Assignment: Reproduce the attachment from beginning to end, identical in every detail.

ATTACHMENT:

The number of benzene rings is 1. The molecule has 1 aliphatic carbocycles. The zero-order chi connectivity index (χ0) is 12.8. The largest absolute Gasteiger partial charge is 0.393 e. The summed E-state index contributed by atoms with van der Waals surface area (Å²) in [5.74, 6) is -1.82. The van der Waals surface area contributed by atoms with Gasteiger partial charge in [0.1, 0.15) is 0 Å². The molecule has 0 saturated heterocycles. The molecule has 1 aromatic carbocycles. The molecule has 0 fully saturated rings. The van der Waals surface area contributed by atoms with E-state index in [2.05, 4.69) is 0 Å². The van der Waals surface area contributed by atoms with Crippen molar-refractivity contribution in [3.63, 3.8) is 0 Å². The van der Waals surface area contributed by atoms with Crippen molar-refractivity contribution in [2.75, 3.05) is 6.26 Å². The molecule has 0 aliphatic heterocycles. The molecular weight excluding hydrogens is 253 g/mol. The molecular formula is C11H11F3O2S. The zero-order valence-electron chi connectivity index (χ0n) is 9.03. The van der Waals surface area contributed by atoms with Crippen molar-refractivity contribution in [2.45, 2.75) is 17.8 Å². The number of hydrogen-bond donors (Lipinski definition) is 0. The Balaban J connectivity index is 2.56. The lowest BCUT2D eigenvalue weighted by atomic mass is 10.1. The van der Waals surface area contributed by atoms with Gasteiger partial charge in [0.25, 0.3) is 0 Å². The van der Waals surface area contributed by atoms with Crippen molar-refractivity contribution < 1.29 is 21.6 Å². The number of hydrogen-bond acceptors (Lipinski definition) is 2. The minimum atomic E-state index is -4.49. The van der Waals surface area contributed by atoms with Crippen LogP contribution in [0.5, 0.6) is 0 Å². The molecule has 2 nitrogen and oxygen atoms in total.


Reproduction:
The number of benzene rings is 1. The molecule has 1 aliphatic carbocycles. The zero-order chi connectivity index (χ0) is 12.8. The largest absolute Gasteiger partial charge is 0.393 e. The summed E-state index contributed by atoms with van der Waals surface area (Å²) in [5.74, 6) is -1.82. The van der Waals surface area contributed by atoms with Gasteiger partial charge in [0.1, 0.15) is 0 Å². The molecule has 0 saturated heterocycles. The molecule has 1 aromatic carbocycles. The molecule has 0 fully saturated rings. The van der Waals surface area contributed by atoms with E-state index in [2.05, 4.69) is 0 Å². The van der Waals surface area contributed by atoms with Crippen molar-refractivity contribution in [3.63, 3.8) is 0 Å². The van der Waals surface area contributed by atoms with Crippen molar-refractivity contribution in [2.75, 3.05) is 6.26 Å². The molecule has 0 aliphatic heterocycles. The molecular weight excluding hydrogens is 253 g/mol. The molecular formula is C11H11F3O2S. The zero-order valence-electron chi connectivity index (χ0n) is 9.03. The van der Waals surface area contributed by atoms with Crippen molar-refractivity contribution in [2.45, 2.75) is 17.8 Å². The number of hydrogen-bond donors (Lipinski definition) is 0. The Balaban J connectivity index is 2.56. The lowest BCUT2D eigenvalue weighted by atomic mass is 10.1. The van der Waals surface area contributed by atoms with Gasteiger partial charge in [0.25, 0.3) is 0 Å². The van der Waals surface area contributed by atoms with Crippen molar-refractivity contribution < 1.29 is 21.6 Å². The number of hydrogen-bond acceptors (Lipinski definition) is 2. The minimum atomic E-state index is -4.49. The van der Waals surface area contributed by atoms with Crippen LogP contribution in [0.5, 0.6) is 0 Å². The molecule has 2 nitrogen and oxygen atoms in total.